Before having children, women might think motherhood is the most natural role in the world. So what should a woman believe about herself when she feels like she doesn’t have what it takes to be a good mom?
The bar can seem impossibly high. Some moms have smooth pregnancies, and their babies might even take to breastfeeding easily. These mothers look completely content and patient with their children, never frustrated, never aspiring to goals or achievements outside of their family. They bake, they cook, they sew, and they still have spare energy to be an attentive wife, to be involved in the church, and to participate in a women’s Bible study each week.
At least, that’s how it can all seem from the outside if mothering doesn’t come naturally for you.
That was true for Hettie Brittz. She always wanted to be a mom. She grew up in a happy home and wanted a big family herself. She got married young and wanted kids right away.
But very little about mothering came naturally for her. She struggled to breastfeed, bathe her own baby, or to get up in the middle of the night when her baby cried. She loved her children, but so much of what seemed common to mothering didn’t fit her personality as a mom.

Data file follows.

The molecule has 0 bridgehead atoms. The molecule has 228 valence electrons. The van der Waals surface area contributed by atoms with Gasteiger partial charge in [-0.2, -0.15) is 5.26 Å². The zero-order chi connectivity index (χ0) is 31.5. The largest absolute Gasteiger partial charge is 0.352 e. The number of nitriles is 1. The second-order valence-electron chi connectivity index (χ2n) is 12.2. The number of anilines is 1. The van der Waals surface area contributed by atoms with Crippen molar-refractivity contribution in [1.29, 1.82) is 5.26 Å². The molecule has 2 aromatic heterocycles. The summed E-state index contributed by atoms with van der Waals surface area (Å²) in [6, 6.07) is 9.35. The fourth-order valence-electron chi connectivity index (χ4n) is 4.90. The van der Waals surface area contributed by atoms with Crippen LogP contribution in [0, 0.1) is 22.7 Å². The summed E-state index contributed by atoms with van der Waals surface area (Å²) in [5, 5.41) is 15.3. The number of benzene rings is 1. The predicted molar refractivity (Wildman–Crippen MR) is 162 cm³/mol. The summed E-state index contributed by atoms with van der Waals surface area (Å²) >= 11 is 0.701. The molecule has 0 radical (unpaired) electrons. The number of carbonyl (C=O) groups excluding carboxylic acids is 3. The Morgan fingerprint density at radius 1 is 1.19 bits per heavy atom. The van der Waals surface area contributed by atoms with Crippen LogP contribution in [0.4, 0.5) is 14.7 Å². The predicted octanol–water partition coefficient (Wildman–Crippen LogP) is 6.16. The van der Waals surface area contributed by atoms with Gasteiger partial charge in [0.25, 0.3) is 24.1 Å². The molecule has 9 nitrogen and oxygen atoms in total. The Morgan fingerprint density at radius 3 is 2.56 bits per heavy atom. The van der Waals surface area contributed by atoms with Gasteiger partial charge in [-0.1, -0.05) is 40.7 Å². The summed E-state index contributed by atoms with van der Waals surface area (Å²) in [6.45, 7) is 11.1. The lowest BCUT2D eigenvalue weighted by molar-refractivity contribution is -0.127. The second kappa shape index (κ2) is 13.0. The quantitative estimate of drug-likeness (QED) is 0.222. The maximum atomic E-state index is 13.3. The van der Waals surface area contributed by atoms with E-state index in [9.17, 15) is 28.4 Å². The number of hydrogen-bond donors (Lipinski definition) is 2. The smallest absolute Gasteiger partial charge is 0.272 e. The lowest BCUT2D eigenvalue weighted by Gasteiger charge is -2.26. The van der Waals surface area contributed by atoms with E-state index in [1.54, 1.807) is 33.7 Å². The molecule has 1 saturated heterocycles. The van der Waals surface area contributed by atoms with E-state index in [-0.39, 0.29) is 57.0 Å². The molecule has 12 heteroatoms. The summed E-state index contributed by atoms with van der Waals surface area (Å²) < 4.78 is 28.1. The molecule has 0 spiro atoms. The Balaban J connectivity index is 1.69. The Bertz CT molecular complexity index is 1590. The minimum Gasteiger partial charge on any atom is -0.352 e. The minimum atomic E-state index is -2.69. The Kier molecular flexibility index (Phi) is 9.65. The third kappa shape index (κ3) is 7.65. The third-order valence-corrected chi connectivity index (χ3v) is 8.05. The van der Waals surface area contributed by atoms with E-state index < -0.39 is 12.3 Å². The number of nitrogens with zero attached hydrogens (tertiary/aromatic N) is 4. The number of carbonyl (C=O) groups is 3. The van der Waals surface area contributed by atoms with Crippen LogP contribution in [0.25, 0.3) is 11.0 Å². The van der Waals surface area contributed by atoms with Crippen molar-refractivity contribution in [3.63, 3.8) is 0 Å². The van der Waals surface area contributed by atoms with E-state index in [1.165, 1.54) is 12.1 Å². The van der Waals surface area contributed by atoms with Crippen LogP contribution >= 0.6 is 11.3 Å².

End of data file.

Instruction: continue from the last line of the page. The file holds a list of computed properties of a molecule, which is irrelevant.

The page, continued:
Hettie says the reason some mothers feel inferior is because they forget (or may have never learned) that, even in mothering, God designs women differently. Not all women are equally nurturing or equally equipped to serve as a home room mom.
Mom, you need to find your personality as a mother. On our radio program today and tomorrow, we’re going to help you with that. You’ll learn how to maximize your strengths and understand how to manage your weaknesses and turn them into growth points.
Our guest is speaker and author, Hettie Brittz. She’s one of the foremost voices in parenting expertise in South Africa and occasionally speaks for our Focus on the Family South Africa office.